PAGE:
Bremen (Freie Hansestadt Bremen, Germany)
Bremen, Germany, (coordinates: 53.075833, 8.8075 [53° 4′ 33″ N, 8° 48′ 27″ E]) a city of the Hanseatic League, where a second congregation of refugees was organized on 21 November 1947 after the German collapse. It included Bremen, Bremerhaven, Delmenhorst, and the districts of Wesermunde in the north, Rotenburg (Hanover) in the east, Hoya and Diepholz in the south. The membership numbered about 400 baptized and 150 unbaptized persons. Services were held in Bremen and eight subsidiary stations. Ernst Regehr (b. 15 July 1903 at Tiegenhof, minister after 1930 and elder after 1934 of the Rosenort congregation in West Prussia) was the elder until he went to Uruguay in 1948; after 1949 it was Albert Bartel (b. 12 July 1902 at Dragass, Schwetz district, minister after 1939 and elder after 1940 of the Tragheimerweide congregation). He was supported by the ministers of the West Prussian congregations, a deacon, and six elders. The congregation belongs to the Vereinigung der Deutschen Mennoniten-Gemeinden.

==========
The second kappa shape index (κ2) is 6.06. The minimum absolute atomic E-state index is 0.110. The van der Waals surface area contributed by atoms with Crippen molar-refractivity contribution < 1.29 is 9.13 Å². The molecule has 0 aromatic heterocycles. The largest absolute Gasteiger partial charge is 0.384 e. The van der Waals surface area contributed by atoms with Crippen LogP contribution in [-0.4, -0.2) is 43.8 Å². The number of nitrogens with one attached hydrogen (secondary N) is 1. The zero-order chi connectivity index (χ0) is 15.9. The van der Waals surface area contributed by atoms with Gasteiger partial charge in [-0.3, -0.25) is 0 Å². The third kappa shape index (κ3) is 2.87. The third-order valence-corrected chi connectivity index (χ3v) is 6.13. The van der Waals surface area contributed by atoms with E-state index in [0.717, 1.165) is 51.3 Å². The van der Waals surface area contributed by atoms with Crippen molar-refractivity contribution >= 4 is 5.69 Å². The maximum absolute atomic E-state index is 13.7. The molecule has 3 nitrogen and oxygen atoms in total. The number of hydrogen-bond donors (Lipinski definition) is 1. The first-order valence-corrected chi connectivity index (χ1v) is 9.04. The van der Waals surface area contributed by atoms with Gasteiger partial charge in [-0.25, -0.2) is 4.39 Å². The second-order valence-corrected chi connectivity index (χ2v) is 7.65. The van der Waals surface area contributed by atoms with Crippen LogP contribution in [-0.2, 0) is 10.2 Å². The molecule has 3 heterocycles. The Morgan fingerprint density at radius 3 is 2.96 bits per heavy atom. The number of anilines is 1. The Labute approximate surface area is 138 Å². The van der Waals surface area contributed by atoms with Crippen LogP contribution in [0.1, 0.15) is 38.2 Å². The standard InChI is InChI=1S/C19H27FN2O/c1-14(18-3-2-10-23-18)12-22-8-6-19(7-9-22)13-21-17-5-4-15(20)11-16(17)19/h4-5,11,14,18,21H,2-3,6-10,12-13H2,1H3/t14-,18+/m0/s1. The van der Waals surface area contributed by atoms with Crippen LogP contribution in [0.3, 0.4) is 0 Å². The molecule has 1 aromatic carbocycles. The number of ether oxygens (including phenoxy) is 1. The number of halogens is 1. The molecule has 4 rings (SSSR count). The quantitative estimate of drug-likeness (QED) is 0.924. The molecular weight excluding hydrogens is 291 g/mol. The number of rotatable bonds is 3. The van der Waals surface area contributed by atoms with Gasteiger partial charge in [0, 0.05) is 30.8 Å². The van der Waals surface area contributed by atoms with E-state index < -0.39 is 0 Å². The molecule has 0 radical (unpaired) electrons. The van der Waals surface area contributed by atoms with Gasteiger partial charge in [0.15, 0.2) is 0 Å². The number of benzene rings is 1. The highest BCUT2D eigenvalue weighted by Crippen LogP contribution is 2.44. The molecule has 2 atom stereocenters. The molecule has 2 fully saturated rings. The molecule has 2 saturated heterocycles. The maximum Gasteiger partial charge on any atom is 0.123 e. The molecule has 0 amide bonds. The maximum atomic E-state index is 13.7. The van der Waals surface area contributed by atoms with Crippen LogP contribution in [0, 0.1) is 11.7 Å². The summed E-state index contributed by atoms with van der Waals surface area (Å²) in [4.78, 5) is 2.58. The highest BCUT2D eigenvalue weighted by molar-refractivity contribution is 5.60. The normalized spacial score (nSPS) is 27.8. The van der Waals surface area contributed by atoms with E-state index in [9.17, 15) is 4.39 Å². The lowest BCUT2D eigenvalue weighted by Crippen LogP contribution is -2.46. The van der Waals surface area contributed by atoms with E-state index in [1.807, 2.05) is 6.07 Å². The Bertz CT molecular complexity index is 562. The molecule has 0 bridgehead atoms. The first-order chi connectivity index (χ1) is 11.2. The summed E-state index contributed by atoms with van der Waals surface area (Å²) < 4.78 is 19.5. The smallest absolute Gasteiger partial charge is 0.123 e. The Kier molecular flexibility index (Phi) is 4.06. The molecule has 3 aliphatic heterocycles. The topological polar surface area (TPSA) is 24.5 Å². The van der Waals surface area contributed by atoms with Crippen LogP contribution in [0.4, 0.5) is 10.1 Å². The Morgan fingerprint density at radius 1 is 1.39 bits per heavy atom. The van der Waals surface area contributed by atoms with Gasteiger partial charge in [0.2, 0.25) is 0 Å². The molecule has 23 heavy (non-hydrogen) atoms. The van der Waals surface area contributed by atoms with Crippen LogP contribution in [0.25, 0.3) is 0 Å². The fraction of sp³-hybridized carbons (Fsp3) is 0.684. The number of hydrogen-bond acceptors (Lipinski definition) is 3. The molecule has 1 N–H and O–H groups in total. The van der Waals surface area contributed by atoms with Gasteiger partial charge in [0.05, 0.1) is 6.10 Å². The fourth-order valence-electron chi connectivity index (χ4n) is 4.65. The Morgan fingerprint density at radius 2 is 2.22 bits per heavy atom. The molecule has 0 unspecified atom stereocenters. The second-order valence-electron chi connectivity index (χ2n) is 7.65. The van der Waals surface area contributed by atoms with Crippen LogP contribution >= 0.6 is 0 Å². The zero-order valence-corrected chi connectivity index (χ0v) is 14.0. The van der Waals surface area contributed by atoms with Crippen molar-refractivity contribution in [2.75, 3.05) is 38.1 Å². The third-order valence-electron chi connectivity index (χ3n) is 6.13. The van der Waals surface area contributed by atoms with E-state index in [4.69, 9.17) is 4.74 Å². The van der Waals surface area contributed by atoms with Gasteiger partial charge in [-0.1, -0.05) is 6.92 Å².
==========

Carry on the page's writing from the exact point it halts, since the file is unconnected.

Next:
The elder in 2009 was Ott-Heinrich Stobbe. The congregation met in rented facilities -- at the Gemeindehaus der ev. Kirchengemeinde, Seewenjestr. 98a , Bremen-Gröpelingen and the Gemeindehaus der ev. Kirchengemeinde, Lutherstraße, (Nähe Bahnhof / Delmenhorst).
Mennonitischer Gemeinde-Kalender (1951): 70.
Website: Mennonitengemeinden Bremen
Denominational affiliation: Vereinigung der Deutschen Mennonitengemeinden
|Samuel J. Steiner|
Cite This Article
Crous, Ernst and Samuel J. Steiner. "Bremen (Freie Hansestadt Bremen, Germany)." Global Anabaptist Mennonite Encyclopedia Online. 2009. Web. 12 Apr 2021. https://gameo.org/index.php?title=Bremen_(Freie_Hansestadt_Bremen,_Germany)&oldid=165709.
Crous, Ernst and Samuel J. Steiner. (2009). Bremen (Freie Hansestadt Bremen, Germany). Global Anabaptist Mennonite Encyclopedia Online. Retrieved 12 April 2021, from https://gameo.org/index.php?title=Bremen_(Freie_Hansestadt_Bremen,_Germany)&oldid=165709.
Adapted by permission of Herald Press, Harrisonburg, Virginia, from Mennonite Encyclopedia, Vol. 1, p. 415. All rights reserved.
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